This is a topic for questions, answers, and discussions about session 16 of the Biostatistics for Biomedical Research course for 2020-04-24. Session topics and links are listed here . The session covers transforming variables, measuring change, problems with change scores, and regression to the mean.
I have a question about the change of exposure. Is it the same strategy as the change of the outcome? If I want to evaluate the change of ordinal exposure, the right way to model it should be:
Assume Y is the outcome and X is the exposure (without considering covariates), then
ols (Y~pol(Xbaseline, 2)+pol(Xfollow-up, 2))
I am wondering whether it is the right way to think about this issue.
It is simple to think about this if you have two baseline measures (say one historical one and one measurement just as follow-up starts). But if your
Xfollow-up is measured at the same time as
Y this gets harder to interpret. It’s then a cross-correlation analysis, and you might find some good thinking about that in the econometrics literature.
Thank you so much, Frank!
You really got my point which I initially had a rough idea.
It is the actual situation I encountered. Xfollow-up was measured at the same time as Y. But the good thing is I have only one Xhistorical, not several. It seems I could handle it through a simple way rather than a cross-correlation analysis.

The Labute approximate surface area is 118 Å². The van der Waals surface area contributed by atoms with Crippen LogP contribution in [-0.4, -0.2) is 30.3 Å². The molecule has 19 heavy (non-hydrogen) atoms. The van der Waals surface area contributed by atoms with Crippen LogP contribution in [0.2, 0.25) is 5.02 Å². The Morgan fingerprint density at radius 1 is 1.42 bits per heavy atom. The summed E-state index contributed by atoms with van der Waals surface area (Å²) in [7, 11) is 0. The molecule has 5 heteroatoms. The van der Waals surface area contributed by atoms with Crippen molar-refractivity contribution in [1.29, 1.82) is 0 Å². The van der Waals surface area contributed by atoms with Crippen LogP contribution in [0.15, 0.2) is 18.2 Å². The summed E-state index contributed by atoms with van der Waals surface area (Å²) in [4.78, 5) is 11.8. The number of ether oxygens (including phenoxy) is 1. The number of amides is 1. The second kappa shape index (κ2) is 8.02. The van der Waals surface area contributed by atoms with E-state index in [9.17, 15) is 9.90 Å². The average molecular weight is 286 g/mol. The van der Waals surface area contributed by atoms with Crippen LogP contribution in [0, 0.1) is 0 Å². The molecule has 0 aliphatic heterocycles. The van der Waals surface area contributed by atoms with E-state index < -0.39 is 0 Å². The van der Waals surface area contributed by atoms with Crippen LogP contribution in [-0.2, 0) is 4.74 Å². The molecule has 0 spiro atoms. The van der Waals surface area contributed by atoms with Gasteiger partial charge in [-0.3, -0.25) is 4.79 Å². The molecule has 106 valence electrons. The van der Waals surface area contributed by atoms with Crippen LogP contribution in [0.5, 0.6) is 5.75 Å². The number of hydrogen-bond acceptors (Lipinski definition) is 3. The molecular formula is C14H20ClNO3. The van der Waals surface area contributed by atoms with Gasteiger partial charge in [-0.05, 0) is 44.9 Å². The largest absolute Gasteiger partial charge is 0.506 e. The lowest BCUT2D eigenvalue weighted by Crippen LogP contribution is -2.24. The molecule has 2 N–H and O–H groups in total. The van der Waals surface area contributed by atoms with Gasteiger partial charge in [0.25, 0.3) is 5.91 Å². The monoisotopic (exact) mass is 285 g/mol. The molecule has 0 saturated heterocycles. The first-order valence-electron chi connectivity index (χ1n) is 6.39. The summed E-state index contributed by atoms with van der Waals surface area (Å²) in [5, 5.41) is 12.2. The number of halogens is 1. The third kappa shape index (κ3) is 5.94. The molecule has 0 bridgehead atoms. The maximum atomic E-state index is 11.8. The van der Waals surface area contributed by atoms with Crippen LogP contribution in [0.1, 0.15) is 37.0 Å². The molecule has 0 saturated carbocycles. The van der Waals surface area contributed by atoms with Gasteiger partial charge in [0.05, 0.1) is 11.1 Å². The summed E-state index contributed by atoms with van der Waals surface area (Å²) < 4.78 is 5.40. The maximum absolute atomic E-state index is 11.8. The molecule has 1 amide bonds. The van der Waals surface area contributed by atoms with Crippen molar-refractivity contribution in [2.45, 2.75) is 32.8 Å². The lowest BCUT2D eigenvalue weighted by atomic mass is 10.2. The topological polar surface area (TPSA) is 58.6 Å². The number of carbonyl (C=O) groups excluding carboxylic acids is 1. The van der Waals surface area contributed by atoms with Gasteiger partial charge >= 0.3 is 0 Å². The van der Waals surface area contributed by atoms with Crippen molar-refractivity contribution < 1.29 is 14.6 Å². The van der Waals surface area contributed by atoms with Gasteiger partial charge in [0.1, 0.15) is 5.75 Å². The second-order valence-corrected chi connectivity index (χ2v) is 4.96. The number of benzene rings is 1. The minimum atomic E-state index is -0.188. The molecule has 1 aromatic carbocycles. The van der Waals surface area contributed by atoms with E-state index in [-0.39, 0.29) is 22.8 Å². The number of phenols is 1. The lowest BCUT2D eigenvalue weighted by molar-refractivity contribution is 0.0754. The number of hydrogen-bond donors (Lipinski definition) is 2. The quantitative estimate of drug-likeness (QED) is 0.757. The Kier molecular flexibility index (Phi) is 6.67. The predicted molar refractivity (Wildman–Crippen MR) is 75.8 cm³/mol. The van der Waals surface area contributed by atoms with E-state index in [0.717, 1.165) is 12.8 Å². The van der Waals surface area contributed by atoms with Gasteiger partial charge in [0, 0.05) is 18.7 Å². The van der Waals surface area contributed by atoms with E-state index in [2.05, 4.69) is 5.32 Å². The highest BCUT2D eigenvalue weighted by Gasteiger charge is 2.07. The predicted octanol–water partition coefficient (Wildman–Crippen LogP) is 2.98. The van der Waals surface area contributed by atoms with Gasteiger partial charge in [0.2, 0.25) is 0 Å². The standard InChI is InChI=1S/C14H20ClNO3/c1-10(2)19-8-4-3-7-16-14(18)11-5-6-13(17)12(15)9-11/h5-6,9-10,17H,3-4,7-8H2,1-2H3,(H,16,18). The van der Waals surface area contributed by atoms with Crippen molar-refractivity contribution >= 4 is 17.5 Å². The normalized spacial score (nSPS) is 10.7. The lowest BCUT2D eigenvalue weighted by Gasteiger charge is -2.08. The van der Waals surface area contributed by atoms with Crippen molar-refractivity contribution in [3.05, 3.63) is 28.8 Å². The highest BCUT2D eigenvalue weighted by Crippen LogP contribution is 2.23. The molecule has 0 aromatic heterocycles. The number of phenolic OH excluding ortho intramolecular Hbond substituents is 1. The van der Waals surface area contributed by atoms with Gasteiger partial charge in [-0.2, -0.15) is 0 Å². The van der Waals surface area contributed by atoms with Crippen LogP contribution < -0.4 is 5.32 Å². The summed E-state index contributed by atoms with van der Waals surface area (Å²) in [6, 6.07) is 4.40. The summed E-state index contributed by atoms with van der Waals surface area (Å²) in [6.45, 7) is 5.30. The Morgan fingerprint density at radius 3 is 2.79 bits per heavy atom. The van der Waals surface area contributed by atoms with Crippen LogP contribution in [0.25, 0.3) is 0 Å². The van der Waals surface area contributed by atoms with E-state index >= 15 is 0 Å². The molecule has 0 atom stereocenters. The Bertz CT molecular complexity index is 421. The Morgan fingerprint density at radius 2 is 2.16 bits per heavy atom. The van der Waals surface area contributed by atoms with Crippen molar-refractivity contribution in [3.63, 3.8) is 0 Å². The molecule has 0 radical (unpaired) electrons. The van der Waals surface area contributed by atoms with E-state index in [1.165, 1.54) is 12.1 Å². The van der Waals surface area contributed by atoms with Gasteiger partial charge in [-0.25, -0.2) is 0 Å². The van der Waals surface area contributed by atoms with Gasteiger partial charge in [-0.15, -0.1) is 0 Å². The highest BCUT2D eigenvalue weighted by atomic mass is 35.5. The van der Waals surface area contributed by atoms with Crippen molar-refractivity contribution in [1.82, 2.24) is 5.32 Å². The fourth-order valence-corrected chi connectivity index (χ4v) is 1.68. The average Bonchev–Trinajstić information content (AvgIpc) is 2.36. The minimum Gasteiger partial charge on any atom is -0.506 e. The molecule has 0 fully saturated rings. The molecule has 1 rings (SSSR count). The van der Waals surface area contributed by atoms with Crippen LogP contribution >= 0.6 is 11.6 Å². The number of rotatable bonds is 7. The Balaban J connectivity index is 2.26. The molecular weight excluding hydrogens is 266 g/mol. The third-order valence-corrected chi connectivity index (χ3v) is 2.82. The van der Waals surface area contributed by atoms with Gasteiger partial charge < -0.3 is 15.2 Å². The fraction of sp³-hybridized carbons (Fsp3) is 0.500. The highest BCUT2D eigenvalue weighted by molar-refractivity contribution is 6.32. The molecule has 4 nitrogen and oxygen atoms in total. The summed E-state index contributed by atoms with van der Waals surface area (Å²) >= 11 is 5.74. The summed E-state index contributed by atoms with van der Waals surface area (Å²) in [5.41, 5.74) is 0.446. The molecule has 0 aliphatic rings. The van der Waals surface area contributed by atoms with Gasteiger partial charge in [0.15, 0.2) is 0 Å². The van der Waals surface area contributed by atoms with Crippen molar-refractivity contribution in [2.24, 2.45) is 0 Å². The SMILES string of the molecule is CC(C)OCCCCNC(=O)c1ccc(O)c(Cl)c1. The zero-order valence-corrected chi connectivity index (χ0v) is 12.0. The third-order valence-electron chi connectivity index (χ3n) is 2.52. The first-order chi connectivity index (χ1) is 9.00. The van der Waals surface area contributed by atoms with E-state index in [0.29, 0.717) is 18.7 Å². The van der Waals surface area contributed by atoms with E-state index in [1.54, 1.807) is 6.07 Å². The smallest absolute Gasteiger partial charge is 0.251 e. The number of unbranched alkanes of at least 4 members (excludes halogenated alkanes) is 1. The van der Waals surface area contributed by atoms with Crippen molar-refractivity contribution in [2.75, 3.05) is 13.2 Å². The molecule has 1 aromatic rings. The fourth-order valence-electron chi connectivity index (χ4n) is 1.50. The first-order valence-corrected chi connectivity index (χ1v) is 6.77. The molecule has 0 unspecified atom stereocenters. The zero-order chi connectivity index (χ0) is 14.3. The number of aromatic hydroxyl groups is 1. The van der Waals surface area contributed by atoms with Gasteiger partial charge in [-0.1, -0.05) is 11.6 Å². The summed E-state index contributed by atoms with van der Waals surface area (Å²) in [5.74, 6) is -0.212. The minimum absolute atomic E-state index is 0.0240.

Not sure. The fact that you will be analyzing
Xfollow-up means that cross-correlation analysis is what you are doing.
Hi @f2harrell ,
I watched the YouTube video on this session, and I am interested in the topic discussed towards the end (40:37min BBR16: Biostatistics for Biomedical Research Session 16 - YouTube).
If I understood correctly, you suggest fitting a model with multiple time points as:
y1 + y2 + … + yk ~ y0 + treatment
You mentioned in the video that further explanations could be found in the RMS’ Course Notes. Yet, I wasn’t able to find notes on this topic in specific.
Could you provide further references on this type of modeling? I would love to delve into it.
Please see the Modeling Longitudinal Responses chapter in the RMS course notes. At the end of that chapter you’ll see new material about Markov longitudinal models, which are quite flexible.
Thank you for the quick reply. I will definitely take a look.